soggy moggy

Not so much rain as an invasive, super-saturating mist. And no point waiting for it to pass – there’s no sign of easing, no break in the clouds – hell, we are the clouds! – no sense of the passing of anything with a beginning, middle and end. Climate change has happened, people. We’ve blundered into a whole new age. Fish will do well, but humans? In these trousers?
There’s nothing else for it. I have to get out of the car.
Hugging my bag and book I run to Mr Norrington’s front door and ring the bell. There’s no porch or any kind of shelter. Even though I stand as close-in as I can, I’m soaked in an instant.
I curse and ring the bell again.
The house is dark. No reassuring lights in the window.
I knock on the door, just in case the bell doesn’t work.
Nothing.
Whilst I’m standing there wondering what to do next, there’s a rowling, gargling kind of noise from the hedge just to the side of the house. A long-haired cat, as wet as a roller in a car wash, walks towards me and plops itself down at my feet.
‘Hello mate!’
I bend down to stroke its head. It’s like showing affection to a mop. The cat tolerates the attention, but I can tell from the set of its mouth and its murderous expression that what it really wants is for someone to open the goddamn door.
‘Me too!’ I say, straightening up and knocking again.
A light goes on.
‘About time!’ I look down at the cat, who rowls once, an intensely crotchety sound.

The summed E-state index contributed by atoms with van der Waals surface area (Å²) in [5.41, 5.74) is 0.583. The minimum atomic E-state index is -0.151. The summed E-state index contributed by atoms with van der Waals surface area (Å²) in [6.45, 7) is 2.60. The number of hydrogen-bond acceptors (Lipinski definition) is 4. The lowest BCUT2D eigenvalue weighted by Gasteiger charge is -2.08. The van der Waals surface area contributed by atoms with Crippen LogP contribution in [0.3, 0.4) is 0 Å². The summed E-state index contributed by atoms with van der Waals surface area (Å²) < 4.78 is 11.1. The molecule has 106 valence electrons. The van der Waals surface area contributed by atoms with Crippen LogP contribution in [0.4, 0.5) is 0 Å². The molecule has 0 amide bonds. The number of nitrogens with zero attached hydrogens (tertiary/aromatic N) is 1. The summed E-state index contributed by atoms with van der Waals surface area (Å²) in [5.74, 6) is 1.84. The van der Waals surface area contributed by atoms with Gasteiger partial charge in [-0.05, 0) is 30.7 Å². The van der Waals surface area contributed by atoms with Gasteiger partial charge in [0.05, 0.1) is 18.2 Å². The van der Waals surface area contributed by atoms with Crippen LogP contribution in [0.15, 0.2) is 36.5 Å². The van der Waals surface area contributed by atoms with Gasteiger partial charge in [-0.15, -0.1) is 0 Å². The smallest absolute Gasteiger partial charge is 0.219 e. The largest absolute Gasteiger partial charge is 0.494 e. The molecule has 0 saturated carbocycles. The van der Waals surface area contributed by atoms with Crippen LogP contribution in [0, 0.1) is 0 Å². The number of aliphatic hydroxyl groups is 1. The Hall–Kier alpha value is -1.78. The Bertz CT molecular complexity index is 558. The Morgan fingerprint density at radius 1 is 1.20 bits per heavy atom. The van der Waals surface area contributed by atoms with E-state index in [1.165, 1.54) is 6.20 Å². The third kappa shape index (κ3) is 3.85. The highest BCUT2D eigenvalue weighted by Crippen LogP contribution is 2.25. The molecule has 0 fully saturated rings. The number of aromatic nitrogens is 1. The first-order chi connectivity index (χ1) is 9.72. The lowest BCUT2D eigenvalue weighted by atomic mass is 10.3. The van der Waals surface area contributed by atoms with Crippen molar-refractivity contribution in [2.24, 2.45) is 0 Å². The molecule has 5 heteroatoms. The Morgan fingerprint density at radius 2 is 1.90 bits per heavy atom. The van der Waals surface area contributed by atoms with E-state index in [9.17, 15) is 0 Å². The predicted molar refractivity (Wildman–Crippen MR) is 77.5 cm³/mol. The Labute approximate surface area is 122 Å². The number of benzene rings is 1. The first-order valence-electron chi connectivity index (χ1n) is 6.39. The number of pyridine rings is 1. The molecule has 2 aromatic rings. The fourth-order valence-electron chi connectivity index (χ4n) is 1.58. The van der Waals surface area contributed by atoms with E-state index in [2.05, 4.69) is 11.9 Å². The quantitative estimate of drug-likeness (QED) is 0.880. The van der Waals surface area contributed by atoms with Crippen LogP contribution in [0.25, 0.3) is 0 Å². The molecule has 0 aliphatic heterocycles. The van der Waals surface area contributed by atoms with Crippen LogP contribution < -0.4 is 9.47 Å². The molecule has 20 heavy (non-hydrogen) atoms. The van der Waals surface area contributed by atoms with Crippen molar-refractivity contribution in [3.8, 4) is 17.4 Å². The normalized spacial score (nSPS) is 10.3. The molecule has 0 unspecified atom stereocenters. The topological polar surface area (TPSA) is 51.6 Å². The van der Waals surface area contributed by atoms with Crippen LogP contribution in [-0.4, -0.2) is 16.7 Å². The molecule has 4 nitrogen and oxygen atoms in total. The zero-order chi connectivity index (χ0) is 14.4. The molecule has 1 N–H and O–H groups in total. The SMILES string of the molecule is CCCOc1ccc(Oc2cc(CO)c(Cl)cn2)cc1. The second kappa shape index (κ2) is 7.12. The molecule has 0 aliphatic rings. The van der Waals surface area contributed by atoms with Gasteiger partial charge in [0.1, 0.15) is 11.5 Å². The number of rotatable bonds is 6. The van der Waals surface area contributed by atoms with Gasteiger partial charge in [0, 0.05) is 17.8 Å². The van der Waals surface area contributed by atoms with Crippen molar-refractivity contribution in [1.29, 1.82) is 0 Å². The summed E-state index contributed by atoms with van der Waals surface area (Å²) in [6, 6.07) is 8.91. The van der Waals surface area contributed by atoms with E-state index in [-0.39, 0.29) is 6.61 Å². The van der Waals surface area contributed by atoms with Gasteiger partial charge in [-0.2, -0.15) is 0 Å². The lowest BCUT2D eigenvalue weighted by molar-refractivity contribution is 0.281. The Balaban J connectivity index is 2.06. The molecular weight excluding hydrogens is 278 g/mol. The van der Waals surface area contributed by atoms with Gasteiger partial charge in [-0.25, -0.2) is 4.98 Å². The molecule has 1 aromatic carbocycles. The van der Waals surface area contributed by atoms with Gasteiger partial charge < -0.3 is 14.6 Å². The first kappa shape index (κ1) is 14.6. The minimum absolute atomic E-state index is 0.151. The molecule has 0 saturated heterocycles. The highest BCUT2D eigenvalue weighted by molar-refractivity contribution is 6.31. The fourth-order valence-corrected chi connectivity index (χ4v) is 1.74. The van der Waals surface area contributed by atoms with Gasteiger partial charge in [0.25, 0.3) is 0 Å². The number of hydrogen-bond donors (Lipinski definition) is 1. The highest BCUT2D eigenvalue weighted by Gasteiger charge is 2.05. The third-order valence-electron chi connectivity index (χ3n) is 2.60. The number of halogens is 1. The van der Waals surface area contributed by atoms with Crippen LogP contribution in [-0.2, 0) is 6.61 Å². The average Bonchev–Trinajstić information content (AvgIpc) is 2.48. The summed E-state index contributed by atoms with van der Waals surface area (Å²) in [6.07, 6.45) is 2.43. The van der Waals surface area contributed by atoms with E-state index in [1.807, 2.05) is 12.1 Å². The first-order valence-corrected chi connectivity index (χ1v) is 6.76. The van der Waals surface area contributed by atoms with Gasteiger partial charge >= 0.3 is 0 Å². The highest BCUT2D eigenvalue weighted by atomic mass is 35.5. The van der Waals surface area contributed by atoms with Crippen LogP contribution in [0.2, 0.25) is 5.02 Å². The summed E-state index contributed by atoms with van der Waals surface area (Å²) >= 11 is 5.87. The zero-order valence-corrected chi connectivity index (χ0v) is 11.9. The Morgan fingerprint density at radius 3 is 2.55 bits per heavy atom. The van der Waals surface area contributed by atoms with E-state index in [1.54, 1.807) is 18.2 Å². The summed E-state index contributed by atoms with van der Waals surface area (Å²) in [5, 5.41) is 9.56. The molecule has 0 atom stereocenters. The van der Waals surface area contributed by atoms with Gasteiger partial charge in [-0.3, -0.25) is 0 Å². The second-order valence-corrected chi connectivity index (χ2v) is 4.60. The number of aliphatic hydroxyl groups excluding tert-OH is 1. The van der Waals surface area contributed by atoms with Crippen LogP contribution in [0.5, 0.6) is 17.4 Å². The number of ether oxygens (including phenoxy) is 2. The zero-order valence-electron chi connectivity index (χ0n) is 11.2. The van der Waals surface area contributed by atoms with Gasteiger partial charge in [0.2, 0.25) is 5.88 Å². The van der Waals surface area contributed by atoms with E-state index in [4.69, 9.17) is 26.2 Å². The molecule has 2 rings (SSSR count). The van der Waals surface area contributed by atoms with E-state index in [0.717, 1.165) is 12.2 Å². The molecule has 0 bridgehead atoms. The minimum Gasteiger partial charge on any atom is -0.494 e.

‘You need a cat flap’ I say to it. ‘Poor thing.’
There’s a pane of frosted glass in the centre of the door. I can make out the shape of Mr Norrington shuffling with his zimmer down the hall towards us. When he eventually gets to the door, there’s a great deal of ineffectual trying of handles and locks, some muffled kind of apology, then he retreats the way he came to retrieve the key he’s forgotten to bring with him from the kitchen.
‘Come on! Come on!’ I say under my breath, hopping from foot to foot. The cat is utterly still, though. It’s gone beyond caring about the water. It knows it couldn’t be any wetter if it had just swum the Channel. I reckon if I wrung it out I could get about a bucket and a half.
Mr Norrington approaching the door again. Some more fiddling about.
What is this place? A bank?
I must admit I’m impressed by the cat’s stoicism. I’m guessing it’s used to being out all-weathers. If Mr Norrington hasn’t seen fit to provide a cat flap, the poor creature must have grown up relying on someone to open the front door.
‘Not long now!’ I tell him. He doesn’t alter his expression, so intensely focused you’d think he was trying to cut himself a flap with his eyes.
At last! The handle drops, the door cracks and Mr Norrington backs up precariously to open it.
The cat goes first, so laden down with water it can barely make it over the step.
‘Whoa! Whoa!’ says Mr Norrington, putting out a slippered foot to stop it. ‘What’s this?’
Amazingly, the cat doesn’t jump over his foot. Instead it simply stands there, dripping on the parquet.
‘I thought it was yours’ I say to him.
‘I don’t have a cat,’ he says. ‘Clear off, why dontcha!’
The cat doesn’t move, and Mr Norrington can’t do anything, so I have to pick it up and put it back outside. It stands there in the rain, and I wonder whether there’s something else I should do. Put it in the car and let it dry off there? Take it down the rescue? But it’s wearing a collar. Someone owns it.
‘Sorry mate!’
The cat gives me one last look, utterly withering, like I’d been planning this all along, and didn’t he know it? Then he turns, gives himself a shake, and heads back into the hedge.

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